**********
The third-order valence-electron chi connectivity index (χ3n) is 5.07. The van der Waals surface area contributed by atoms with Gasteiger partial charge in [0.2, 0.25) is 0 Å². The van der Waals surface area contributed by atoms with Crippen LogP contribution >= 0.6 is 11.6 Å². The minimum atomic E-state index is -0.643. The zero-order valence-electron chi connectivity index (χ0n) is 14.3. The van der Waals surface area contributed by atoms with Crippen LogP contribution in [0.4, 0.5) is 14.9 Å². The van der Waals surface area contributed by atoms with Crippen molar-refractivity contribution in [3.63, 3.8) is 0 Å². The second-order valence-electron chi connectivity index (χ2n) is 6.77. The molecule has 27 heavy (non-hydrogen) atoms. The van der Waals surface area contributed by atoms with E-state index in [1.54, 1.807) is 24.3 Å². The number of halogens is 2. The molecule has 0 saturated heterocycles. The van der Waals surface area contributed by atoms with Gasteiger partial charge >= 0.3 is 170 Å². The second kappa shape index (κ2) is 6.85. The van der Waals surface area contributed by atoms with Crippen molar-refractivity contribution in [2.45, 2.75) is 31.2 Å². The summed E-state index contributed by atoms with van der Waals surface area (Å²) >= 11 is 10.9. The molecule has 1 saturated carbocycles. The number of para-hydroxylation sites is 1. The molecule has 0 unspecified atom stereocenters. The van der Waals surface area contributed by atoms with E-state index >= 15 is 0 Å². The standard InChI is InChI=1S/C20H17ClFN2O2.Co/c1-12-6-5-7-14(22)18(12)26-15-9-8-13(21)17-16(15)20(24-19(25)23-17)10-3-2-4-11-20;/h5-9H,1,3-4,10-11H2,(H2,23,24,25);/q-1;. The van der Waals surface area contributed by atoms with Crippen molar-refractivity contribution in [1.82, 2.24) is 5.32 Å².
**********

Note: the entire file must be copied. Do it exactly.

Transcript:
The third-order valence-electron chi connectivity index (χ3n) is 5.07. The van der Waals surface area contributed by atoms with Gasteiger partial charge in [0.2, 0.25) is 0 Å². The van der Waals surface area contributed by atoms with Crippen LogP contribution >= 0.6 is 11.6 Å². The minimum atomic E-state index is -0.643. The zero-order valence-electron chi connectivity index (χ0n) is 14.3. The van der Waals surface area contributed by atoms with Crippen LogP contribution in [0.4, 0.5) is 14.9 Å². The van der Waals surface area contributed by atoms with Crippen molar-refractivity contribution in [3.63, 3.8) is 0 Å². The second-order valence-electron chi connectivity index (χ2n) is 6.77. The molecule has 27 heavy (non-hydrogen) atoms. The van der Waals surface area contributed by atoms with E-state index in [1.54, 1.807) is 24.3 Å². The number of halogens is 2. The molecule has 0 saturated heterocycles. The van der Waals surface area contributed by atoms with Gasteiger partial charge >= 0.3 is 170 Å². The second kappa shape index (κ2) is 6.85. The van der Waals surface area contributed by atoms with Crippen molar-refractivity contribution in [2.45, 2.75) is 31.2 Å². The summed E-state index contributed by atoms with van der Waals surface area (Å²) >= 11 is 10.9. The molecule has 1 saturated carbocycles. The number of para-hydroxylation sites is 1. The molecule has 0 unspecified atom stereocenters. The van der Waals surface area contributed by atoms with E-state index >= 15 is 0 Å². The standard InChI is InChI=1S/C20H17ClFN2O2.Co/c1-12-6-5-7-14(22)18(12)26-15-9-8-13(21)17-16(15)20(24-19(25)23-17)10-3-2-4-11-20;/h5-9H,1,3-4,10-11H2,(H2,23,24,25);/q-1;. The van der Waals surface area contributed by atoms with Crippen molar-refractivity contribution in [1.82, 2.24) is 5.32 Å².